Multi-instrumentalist, composer, and jazz musician Brian Ligon is what many would call a modern-day Renaissance Man.
This multi-faceted artist is not only a seasoned musician and producer- he is also a former college basketball player and a current practicing dentist. Yes, he can compose some killer grooves and give you a root canal. (probably not at the same time)
Ligon has been musically gifted since a young age, and after graduating from Butler University and receiving his doctorate in dentistry from Meharry Medical College, Ligon returned to his musical roots where his true passion lies.
He released his first jazzy electro-instrumental album, Nowhere But Here, in 2016, and since has put out several releases, his most recent being the adjoining follow up album, Nowhere But Here II, which dropped November 24th. Ligon describes his work as a reflection of his expansive musical influences, and his constant desire to further better himself as a musician and person.
While considering himself a jazz artist, Nowhere But Here II is far from traditional jazz one might expect. Incorporating contemporary, experimental, and funk sounds, the new record melts various genres and influences, creating a unique style all his own.
We had the chance to chat with Ligon about his new album, what he has learned since his 2016 album release, goals for 2023, and much more.
So how has 2022 treated you? Any notable highlights?
2022 was great. Business is back steady, and the completion of Nowhere But Here II was the icing on the cake.
I see Nowhere But Here II is a follow up to your 2016 album of the same name but Part One. Why the six-year gap between album releases, and how much do the two compare and contrast?
Time to compose and produce is the main reason for the gap between albums. During the time between albums, I was working on other projects, producing for other artists, and taking Berklee courses to learn Music Composition for Film and Television. I think both albums showcase my unique sound with original music, and on Nowhere But Here II, I was able to collaborate with talented musicians Stephen Gibb and Doug Emery, and engineers Carlos Alvarez and Javier Valverde. Both albums were mastered by Jim “Pinky” Beeman.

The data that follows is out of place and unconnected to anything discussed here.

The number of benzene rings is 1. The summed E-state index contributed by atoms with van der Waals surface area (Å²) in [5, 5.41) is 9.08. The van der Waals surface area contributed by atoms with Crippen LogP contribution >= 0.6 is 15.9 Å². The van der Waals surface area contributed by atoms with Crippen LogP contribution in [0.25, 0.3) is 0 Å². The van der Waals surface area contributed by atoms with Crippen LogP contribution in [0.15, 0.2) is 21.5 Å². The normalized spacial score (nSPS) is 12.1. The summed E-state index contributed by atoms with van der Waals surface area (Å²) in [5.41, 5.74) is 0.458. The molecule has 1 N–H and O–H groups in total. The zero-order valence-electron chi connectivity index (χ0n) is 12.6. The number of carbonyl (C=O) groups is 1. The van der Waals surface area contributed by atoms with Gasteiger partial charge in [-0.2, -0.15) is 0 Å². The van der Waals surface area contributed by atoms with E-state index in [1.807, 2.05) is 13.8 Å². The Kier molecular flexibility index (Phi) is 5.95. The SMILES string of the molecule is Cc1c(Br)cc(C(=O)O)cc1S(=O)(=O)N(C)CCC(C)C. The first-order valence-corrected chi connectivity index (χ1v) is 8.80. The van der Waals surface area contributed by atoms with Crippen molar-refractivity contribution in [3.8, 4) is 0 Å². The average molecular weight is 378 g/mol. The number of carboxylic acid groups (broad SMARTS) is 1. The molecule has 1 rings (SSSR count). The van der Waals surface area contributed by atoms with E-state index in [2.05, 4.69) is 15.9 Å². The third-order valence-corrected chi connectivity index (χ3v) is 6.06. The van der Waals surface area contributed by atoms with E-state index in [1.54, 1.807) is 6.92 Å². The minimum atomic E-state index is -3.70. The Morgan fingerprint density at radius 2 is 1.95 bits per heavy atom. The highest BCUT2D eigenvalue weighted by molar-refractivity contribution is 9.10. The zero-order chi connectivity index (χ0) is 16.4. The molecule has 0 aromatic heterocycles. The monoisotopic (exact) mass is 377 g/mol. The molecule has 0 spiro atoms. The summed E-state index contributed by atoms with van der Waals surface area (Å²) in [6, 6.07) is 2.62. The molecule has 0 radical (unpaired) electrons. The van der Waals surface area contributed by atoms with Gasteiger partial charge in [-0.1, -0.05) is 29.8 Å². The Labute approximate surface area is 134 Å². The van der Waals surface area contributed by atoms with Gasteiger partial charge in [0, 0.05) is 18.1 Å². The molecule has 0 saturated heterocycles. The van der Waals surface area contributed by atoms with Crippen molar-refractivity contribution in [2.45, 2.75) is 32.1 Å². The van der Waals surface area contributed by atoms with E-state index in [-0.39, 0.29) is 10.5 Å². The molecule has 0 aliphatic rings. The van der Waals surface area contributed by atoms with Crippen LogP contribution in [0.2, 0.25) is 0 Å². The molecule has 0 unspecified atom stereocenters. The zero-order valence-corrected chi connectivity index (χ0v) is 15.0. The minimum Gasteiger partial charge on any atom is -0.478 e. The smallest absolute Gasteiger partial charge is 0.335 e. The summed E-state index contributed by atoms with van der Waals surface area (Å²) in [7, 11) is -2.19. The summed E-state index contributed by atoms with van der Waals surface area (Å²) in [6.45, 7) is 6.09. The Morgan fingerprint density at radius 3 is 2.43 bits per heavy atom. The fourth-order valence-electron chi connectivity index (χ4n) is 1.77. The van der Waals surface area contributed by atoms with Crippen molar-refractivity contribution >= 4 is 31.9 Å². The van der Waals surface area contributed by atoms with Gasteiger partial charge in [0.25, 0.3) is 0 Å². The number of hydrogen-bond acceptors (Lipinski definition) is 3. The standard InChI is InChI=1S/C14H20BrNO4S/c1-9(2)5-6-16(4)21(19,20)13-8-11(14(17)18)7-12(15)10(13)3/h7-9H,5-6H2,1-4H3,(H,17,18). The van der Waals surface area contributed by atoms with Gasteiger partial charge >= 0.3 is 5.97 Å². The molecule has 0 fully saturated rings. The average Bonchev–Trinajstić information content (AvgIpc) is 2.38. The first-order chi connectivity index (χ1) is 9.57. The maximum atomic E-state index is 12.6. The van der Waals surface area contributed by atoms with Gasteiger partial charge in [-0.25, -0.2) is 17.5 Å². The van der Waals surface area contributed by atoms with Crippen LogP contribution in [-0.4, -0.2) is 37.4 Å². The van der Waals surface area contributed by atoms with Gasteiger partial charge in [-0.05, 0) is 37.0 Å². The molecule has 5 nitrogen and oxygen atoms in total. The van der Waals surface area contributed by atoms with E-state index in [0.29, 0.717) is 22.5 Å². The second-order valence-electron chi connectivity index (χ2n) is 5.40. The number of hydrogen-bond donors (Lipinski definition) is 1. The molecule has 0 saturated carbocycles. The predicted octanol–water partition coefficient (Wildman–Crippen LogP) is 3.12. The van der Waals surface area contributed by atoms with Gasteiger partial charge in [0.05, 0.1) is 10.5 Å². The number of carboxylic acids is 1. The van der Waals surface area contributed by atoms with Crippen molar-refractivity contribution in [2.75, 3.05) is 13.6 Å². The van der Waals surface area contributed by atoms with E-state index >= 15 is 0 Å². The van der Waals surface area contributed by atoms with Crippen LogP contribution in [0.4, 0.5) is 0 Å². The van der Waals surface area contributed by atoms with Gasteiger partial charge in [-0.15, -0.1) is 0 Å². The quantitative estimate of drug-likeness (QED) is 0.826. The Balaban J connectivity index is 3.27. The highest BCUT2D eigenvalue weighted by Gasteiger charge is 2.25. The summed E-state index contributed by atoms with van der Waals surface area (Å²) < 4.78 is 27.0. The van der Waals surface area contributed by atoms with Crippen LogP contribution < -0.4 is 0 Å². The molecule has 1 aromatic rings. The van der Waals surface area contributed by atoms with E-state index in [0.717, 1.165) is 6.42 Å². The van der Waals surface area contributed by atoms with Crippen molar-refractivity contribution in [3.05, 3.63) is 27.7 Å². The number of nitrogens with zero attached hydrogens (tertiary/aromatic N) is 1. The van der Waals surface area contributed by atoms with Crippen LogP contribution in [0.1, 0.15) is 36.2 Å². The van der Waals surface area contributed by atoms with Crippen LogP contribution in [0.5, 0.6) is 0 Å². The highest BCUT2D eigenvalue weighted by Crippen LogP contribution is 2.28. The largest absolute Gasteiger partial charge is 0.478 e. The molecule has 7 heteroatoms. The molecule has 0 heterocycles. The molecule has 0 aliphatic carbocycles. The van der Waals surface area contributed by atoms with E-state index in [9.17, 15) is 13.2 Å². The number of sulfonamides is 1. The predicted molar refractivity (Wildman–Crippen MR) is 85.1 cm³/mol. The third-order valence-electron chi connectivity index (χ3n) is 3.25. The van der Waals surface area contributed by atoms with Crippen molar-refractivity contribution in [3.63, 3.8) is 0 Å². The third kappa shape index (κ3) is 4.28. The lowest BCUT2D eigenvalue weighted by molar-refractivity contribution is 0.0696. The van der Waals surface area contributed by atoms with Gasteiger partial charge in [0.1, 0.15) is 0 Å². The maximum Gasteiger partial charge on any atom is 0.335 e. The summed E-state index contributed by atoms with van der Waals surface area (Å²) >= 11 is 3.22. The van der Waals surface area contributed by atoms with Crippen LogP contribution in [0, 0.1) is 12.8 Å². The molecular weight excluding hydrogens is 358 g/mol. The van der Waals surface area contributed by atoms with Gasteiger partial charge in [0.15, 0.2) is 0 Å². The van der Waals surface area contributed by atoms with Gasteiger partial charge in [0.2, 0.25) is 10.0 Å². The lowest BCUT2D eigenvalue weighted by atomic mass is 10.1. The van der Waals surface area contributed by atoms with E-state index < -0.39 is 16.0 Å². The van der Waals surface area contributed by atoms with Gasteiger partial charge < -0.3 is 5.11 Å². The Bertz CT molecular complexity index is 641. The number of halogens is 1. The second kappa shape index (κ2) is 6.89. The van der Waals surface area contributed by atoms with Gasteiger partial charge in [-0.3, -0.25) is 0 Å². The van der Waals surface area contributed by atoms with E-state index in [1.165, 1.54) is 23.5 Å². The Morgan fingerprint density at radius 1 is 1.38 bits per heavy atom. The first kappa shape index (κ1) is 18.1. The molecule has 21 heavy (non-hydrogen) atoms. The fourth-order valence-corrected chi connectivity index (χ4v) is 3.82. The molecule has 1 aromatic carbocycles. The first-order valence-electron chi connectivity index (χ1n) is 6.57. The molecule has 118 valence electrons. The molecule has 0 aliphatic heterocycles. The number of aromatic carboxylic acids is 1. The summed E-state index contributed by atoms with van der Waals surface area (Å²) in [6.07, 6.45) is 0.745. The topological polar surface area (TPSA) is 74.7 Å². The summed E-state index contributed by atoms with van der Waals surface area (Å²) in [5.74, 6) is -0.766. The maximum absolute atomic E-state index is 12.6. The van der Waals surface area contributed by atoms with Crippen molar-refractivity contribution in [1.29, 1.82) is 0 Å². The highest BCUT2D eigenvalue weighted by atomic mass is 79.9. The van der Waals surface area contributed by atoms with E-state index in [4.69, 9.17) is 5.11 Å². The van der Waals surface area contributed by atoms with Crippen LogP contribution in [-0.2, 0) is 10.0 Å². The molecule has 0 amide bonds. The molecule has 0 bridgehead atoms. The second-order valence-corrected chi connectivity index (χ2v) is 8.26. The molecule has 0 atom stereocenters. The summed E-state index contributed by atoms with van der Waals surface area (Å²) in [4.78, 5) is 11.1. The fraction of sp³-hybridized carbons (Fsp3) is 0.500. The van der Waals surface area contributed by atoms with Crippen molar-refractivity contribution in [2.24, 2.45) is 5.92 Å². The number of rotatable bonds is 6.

What do you feel you have learned since the first album that you maybe incorporated into the second?
The Berklee courses for Music Composition for Film and Television made me a better musician by being able to intentionally compose music for scenes, energy, and emotion. Also communicating with other musicians for collaboration, great ideas and music can come from it. There’s also always new technology becoming available for music production, recording, and engineering, which is always for high quality music.
Did you find it burdensome to have worn the producer hat as well, or was it more exciting to be in control of the project like that?
I love producing music. It was definitely exciting producing this album while working with other talented people.
As an instrumentalist and multi-genre artist, how do you know when a song is finished? Do you find yourself wanting to keep tinkering and re-recording tracks etc.?
I listen to my music many times before I’m ready to release it. I listen to the music in different places to make sure the quality is the best it can be, and to see if any ideas come to me for edits of the production. After listening to the music numerous times, ideas for edits stop coming to mind, and I just start enjoying listening to the music knowing it’s finished.
Is there a rhyme or reason for the names of your songs though they’re instrumentals? Can you give a few examples?
Most of the song titles arose from what I thought of while listening to the music, the vibe, a feeling the music gave me, or potential lyrics for the records, although released as instrumental music.
What has been your favorite/the most rewarding part of making this album?
The entire process of making this album was my favorite part. Collaborating with Stephen Gibb and Doug Emery musically was awesome. Carlos, Javier, and Pinky definitely captured the audio quality I was striving for on this album- it sounds great. Working with them was a cool experience. The final product of Nowhere But Here II is the most rewarding- to say I enjoy listening to the album is an understatement. I listen to it every day. Its reception after its release makes it that much more rewarding. Reaching #1 on the iTunes Jazz Chart was definitely cool.
What does success as a musician and songwriter mean to you?
Success as a musician and songwriter to me is creating music you enjoy that’s also enjoyed by others.
What does a dream gig look like for Brian Ligon?
The dream gig is producing an album for some of my favorite artists, like Beyoncé, Lil Wayne, Drake, Bruno Mars, and others, and scoring major studio films and TV productions.
What are some of your goals – whether musically or otherwise – for 2023?
I aspire to continue to produce music for myself as an artist and other artists, compose music for film and television, and continue to reach new listeners creating fans. I also want to win Grammys from the Recording Academy. I think that’s the ultimate award from the music industry.